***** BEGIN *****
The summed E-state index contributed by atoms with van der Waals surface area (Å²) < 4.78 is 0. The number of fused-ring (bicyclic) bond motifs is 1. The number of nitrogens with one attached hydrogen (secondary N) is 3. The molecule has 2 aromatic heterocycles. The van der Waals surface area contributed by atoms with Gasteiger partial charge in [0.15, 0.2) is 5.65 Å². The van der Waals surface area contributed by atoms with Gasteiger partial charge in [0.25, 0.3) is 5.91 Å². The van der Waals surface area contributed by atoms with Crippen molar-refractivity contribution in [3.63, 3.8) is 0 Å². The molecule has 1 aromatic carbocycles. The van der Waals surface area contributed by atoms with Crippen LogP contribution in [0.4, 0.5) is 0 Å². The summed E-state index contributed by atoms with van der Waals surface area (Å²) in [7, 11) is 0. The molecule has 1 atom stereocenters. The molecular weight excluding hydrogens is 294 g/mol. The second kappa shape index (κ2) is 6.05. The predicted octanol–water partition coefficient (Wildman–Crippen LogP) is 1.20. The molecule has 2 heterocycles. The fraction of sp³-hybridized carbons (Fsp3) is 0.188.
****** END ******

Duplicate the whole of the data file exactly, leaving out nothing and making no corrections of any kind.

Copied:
The summed E-state index contributed by atoms with van der Waals surface area (Å²) < 4.78 is 0. The number of fused-ring (bicyclic) bond motifs is 1. The number of nitrogens with one attached hydrogen (secondary N) is 3. The molecule has 2 aromatic heterocycles. The van der Waals surface area contributed by atoms with Gasteiger partial charge in [0.15, 0.2) is 5.65 Å². The van der Waals surface area contributed by atoms with Gasteiger partial charge in [0.25, 0.3) is 5.91 Å². The van der Waals surface area contributed by atoms with Crippen molar-refractivity contribution in [3.63, 3.8) is 0 Å². The molecule has 1 aromatic carbocycles. The van der Waals surface area contributed by atoms with Crippen LogP contribution in [0.4, 0.5) is 0 Å². The summed E-state index contributed by atoms with van der Waals surface area (Å²) in [7, 11) is 0. The molecule has 1 atom stereocenters. The molecular weight excluding hydrogens is 294 g/mol. The second kappa shape index (κ2) is 6.05. The predicted octanol–water partition coefficient (Wildman–Crippen LogP) is 1.20. The molecule has 2 heterocycles. The fraction of sp³-hybridized carbons (Fsp3) is 0.188.